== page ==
Motor Sport Magazine reports that Murray is in talks with ACO, the 24 Hours of Le Mans organizer, about running the T.50 at the world’s most famous endurance race. As Murray intends on building 100 examples of the T.50, it should have no trouble meeting homologation requirements for the series.
Production will be handled by Gordon Murray Automotive and the man who created the McLaren F1 says the T.50 will be the “purest, lightest, most driver-focused supercar ever built.”
Sitting at the heart of the car will be a Cosworth-developed 3.9-liter naturally-aspirated V12 that delivers 650 HP and 331 lb-ft (450 Nm) of torque and revs to 12,100 rpm. Under the hypercar regulations, maximum output of the racers is capped to 738 HP. Aston Martin has confirmed it will achieve that power with a detuned version of the Valkyrie’s 6.5-liter V12, while Scuderia Cameron Glickenhaus and Toyota will employ a hybrid system.
One of the most interesting aspects of the T.50 will be the use of an electronically-controlled 400 mm ground-effect fan that sticks the car into the pavement. This solution was pioneered by Murray himself way back in 1978 at Brabham’s BT46 F1 car that proved so dominant, it was immediately outlawed by the FIA. Unfortunately, this fan would have to be removed for the race car, once again due to the series’regulations.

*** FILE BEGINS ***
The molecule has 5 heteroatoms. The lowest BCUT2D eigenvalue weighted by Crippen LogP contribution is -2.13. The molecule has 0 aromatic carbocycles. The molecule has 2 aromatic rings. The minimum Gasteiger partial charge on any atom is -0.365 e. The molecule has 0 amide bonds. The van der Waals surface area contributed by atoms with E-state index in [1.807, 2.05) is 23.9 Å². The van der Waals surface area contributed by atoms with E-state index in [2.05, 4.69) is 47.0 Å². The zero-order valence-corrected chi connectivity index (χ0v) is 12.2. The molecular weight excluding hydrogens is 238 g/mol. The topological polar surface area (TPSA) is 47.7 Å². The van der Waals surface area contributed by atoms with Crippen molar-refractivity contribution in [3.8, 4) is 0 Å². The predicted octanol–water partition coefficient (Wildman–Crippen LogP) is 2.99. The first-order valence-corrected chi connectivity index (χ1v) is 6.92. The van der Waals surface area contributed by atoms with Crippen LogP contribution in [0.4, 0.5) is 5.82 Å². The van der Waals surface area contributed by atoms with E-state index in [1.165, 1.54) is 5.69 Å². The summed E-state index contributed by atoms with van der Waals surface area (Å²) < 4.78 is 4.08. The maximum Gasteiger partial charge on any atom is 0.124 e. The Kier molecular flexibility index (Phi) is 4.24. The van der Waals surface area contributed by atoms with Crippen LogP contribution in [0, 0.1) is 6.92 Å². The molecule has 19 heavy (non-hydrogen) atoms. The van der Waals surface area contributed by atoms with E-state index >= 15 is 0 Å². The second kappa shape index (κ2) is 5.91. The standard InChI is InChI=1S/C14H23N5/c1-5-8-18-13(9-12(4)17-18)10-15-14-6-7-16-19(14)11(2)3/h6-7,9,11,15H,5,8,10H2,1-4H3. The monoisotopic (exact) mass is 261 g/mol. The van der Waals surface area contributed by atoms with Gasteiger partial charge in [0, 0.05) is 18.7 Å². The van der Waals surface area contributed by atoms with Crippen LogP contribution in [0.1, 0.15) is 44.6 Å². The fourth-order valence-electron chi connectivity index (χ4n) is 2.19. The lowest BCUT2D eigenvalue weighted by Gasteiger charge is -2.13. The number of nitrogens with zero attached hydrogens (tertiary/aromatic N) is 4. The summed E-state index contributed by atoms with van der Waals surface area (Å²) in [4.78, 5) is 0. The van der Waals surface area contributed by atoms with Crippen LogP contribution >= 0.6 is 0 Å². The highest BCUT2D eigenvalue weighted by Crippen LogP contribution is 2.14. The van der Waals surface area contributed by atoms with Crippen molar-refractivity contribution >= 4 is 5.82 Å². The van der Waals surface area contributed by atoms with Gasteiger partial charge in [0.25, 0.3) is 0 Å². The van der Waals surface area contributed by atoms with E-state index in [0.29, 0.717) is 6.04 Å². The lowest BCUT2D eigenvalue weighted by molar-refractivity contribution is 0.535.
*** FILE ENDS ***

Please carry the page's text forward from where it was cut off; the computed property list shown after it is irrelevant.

It seems unlikely that the new hypercar will be ready to compete in the inaugural hypercar series’ 2020/2021 season and would likely join a couple of years later.
Production of the T.50 will commence in 2022 with prices starting at over $2.5 million.